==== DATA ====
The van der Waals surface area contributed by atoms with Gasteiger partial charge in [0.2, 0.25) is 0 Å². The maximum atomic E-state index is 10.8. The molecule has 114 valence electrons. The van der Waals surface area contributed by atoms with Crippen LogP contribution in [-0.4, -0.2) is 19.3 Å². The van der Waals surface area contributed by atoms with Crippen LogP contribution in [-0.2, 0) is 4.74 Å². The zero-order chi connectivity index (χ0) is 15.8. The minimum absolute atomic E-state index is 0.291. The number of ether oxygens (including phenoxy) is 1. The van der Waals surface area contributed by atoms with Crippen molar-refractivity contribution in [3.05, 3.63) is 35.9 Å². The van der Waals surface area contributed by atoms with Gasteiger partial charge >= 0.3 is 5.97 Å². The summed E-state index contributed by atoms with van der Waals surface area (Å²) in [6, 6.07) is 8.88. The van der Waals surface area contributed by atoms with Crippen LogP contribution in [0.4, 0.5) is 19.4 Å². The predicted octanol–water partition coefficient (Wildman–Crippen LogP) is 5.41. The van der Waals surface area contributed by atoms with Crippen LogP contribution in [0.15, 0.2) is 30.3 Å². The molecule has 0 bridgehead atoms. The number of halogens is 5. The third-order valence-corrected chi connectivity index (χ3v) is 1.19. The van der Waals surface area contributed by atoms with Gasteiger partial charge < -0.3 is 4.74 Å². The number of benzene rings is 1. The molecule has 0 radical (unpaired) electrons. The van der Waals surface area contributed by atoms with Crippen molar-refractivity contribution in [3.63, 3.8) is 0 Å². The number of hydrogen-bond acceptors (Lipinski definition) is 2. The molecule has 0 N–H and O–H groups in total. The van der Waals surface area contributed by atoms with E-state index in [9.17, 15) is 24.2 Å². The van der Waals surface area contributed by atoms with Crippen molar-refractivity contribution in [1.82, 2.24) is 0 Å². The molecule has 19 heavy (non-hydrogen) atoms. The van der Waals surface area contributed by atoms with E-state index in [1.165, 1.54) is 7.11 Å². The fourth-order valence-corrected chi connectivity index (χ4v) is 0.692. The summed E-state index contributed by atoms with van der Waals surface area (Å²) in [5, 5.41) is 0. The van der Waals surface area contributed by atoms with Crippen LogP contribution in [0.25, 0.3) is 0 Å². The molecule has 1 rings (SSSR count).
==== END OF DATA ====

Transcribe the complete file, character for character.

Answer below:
The van der Waals surface area contributed by atoms with Gasteiger partial charge in [0.2, 0.25) is 0 Å². The maximum atomic E-state index is 10.8. The molecule has 114 valence electrons. The van der Waals surface area contributed by atoms with Crippen LogP contribution in [-0.4, -0.2) is 19.3 Å². The van der Waals surface area contributed by atoms with Crippen LogP contribution in [-0.2, 0) is 4.74 Å². The zero-order chi connectivity index (χ0) is 15.8. The minimum absolute atomic E-state index is 0.291. The number of ether oxygens (including phenoxy) is 1. The van der Waals surface area contributed by atoms with Crippen molar-refractivity contribution in [3.05, 3.63) is 35.9 Å². The van der Waals surface area contributed by atoms with Gasteiger partial charge >= 0.3 is 5.97 Å². The summed E-state index contributed by atoms with van der Waals surface area (Å²) in [6, 6.07) is 8.88. The van der Waals surface area contributed by atoms with Crippen LogP contribution in [0.4, 0.5) is 19.4 Å². The predicted octanol–water partition coefficient (Wildman–Crippen LogP) is 5.41. The van der Waals surface area contributed by atoms with Crippen LogP contribution in [0.15, 0.2) is 30.3 Å². The molecule has 0 bridgehead atoms. The number of halogens is 5. The third-order valence-corrected chi connectivity index (χ3v) is 1.19. The van der Waals surface area contributed by atoms with Gasteiger partial charge < -0.3 is 4.74 Å². The number of benzene rings is 1. The molecule has 0 radical (unpaired) electrons. The van der Waals surface area contributed by atoms with Crippen molar-refractivity contribution in [3.63, 3.8) is 0 Å². The number of hydrogen-bond acceptors (Lipinski definition) is 2. The molecule has 0 N–H and O–H groups in total. The van der Waals surface area contributed by atoms with E-state index in [9.17, 15) is 24.2 Å². The van der Waals surface area contributed by atoms with Crippen molar-refractivity contribution in [1.82, 2.24) is 0 Å². The molecule has 19 heavy (non-hydrogen) atoms. The van der Waals surface area contributed by atoms with E-state index in [1.165, 1.54) is 7.11 Å². The fourth-order valence-corrected chi connectivity index (χ4v) is 0.692. The summed E-state index contributed by atoms with van der Waals surface area (Å²) in [5, 5.41) is 0. The van der Waals surface area contributed by atoms with Crippen LogP contribution in [0.25, 0.3) is 0 Å². The molecule has 1 rings (SSSR count).